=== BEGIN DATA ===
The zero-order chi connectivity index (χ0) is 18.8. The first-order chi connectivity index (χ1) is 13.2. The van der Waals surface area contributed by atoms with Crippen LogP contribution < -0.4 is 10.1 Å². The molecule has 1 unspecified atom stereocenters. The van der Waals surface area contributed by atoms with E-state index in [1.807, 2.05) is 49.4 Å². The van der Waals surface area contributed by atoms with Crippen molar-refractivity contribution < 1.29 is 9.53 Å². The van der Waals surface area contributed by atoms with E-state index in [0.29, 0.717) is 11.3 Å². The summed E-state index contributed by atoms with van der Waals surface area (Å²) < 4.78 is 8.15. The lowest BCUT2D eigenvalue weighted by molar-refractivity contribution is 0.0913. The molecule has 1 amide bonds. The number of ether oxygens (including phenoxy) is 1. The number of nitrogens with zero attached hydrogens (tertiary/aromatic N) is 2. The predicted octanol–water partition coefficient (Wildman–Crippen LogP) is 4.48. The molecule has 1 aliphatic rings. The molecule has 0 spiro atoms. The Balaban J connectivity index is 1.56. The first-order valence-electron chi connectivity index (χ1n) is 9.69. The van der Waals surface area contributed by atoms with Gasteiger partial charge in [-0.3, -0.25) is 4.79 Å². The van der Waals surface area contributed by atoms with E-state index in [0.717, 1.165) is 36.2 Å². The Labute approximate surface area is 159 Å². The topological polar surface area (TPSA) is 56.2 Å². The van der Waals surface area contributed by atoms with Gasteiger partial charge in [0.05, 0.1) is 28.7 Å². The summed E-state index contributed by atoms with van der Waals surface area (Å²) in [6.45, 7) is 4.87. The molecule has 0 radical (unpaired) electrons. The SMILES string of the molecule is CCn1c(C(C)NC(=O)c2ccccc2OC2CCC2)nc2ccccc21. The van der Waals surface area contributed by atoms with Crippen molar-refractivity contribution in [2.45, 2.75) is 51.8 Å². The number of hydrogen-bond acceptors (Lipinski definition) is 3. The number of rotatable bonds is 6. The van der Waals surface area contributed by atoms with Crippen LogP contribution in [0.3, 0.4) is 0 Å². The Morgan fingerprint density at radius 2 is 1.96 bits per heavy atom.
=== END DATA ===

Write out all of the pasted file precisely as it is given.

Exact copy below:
The zero-order chi connectivity index (χ0) is 18.8. The first-order chi connectivity index (χ1) is 13.2. The van der Waals surface area contributed by atoms with Crippen LogP contribution < -0.4 is 10.1 Å². The molecule has 1 unspecified atom stereocenters. The van der Waals surface area contributed by atoms with E-state index in [1.807, 2.05) is 49.4 Å². The van der Waals surface area contributed by atoms with Crippen molar-refractivity contribution < 1.29 is 9.53 Å². The van der Waals surface area contributed by atoms with E-state index in [0.29, 0.717) is 11.3 Å². The summed E-state index contributed by atoms with van der Waals surface area (Å²) < 4.78 is 8.15. The lowest BCUT2D eigenvalue weighted by molar-refractivity contribution is 0.0913. The molecule has 1 amide bonds. The number of ether oxygens (including phenoxy) is 1. The number of nitrogens with zero attached hydrogens (tertiary/aromatic N) is 2. The predicted octanol–water partition coefficient (Wildman–Crippen LogP) is 4.48. The molecule has 1 aliphatic rings. The molecule has 0 spiro atoms. The Balaban J connectivity index is 1.56. The first-order valence-electron chi connectivity index (χ1n) is 9.69. The van der Waals surface area contributed by atoms with Gasteiger partial charge in [-0.3, -0.25) is 4.79 Å². The van der Waals surface area contributed by atoms with E-state index in [0.717, 1.165) is 36.2 Å². The Labute approximate surface area is 159 Å². The topological polar surface area (TPSA) is 56.2 Å². The van der Waals surface area contributed by atoms with Gasteiger partial charge in [0.05, 0.1) is 28.7 Å². The summed E-state index contributed by atoms with van der Waals surface area (Å²) in [6.45, 7) is 4.87. The molecule has 0 radical (unpaired) electrons. The SMILES string of the molecule is CCn1c(C(C)NC(=O)c2ccccc2OC2CCC2)nc2ccccc21. The van der Waals surface area contributed by atoms with Crippen molar-refractivity contribution in [2.45, 2.75) is 51.8 Å². The number of hydrogen-bond acceptors (Lipinski definition) is 3. The number of rotatable bonds is 6. The van der Waals surface area contributed by atoms with Crippen LogP contribution in [0.3, 0.4) is 0 Å². The Morgan fingerprint density at radius 2 is 1.96 bits per heavy atom.